You also mentioned in your OP that you have to have another horse lead her into the ring? This brings up a red flag of gate sour. That I would definitely address NOW, or it can escalate to rearing problems at the gate (which sounds like you already have a problem of).

This really reinforces to me that you would walk or trot her through the patterns at your next show next year. No galloping. It sounds like she is already getting to the point where she is just not listening to you because she can get away with it (example: rearing when you put pressure on the bit, not going slower when you ask, etc).

For me, personally, all of my horses will walk into that arena like a western pleasure horse if I say so. Granted, I do not often make them walk into the area, because we're there to RUN! But I know that if I wanted to have them walk calmly into the arena, they can do it.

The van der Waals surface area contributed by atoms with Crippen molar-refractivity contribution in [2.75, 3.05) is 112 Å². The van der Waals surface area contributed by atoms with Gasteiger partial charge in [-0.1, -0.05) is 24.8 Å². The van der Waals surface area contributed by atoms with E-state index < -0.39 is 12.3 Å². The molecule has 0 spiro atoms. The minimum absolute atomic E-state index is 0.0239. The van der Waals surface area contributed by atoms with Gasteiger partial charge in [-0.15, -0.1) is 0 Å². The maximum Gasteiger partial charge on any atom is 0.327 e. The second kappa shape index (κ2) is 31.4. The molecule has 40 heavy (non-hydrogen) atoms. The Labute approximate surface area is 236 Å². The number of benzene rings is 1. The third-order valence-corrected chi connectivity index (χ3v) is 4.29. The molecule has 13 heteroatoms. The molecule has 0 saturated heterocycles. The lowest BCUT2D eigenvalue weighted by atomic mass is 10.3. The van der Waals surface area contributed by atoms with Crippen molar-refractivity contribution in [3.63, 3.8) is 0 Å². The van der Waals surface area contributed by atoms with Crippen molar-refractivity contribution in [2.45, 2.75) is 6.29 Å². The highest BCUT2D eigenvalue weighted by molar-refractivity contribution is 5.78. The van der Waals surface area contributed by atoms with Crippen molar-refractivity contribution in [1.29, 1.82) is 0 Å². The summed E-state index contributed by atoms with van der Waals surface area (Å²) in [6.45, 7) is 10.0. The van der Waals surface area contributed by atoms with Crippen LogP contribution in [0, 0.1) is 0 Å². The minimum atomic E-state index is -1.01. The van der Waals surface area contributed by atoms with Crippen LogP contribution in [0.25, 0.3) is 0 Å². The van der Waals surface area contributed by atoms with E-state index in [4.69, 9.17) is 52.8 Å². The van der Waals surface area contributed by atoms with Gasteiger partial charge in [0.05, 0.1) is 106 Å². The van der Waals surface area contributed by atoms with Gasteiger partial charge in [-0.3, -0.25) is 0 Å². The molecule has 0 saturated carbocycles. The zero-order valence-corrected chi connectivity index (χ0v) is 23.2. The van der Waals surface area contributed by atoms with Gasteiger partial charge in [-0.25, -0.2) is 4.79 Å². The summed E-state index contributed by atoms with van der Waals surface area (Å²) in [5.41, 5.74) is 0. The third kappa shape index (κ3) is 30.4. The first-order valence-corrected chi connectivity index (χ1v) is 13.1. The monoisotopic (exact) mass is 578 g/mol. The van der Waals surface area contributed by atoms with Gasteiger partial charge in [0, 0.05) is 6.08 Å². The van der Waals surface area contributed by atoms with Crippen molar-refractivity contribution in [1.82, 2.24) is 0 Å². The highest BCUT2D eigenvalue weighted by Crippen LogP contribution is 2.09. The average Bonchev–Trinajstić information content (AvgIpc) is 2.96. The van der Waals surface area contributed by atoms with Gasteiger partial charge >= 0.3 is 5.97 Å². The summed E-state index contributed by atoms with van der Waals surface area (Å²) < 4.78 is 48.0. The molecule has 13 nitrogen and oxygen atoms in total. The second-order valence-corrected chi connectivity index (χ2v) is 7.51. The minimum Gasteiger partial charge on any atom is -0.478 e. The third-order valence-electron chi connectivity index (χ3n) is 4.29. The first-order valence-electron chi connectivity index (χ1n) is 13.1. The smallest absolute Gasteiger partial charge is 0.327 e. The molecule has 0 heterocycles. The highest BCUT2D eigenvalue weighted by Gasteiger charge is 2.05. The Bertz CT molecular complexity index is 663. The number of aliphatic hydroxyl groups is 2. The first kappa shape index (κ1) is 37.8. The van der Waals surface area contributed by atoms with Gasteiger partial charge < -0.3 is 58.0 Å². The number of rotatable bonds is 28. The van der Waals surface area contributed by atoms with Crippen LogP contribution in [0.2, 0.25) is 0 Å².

Quote:
Originally Posted by redclaybear    
And believe me I try to slow her down!!! That is her slow speed, she has go and doesn't want to slow down!
Precious sounds A LOT like my horse Red (his training is in the first video I posted). I've had Red since May and almost all I have done with him is slow, slow, slow, slow, slow and more slow. He also has GO. I never have to ask him twice to go faster. He's already on it.

This is why it is even more important to go slooooow with her at the shows at this point, or do more work at home before you go to your next one.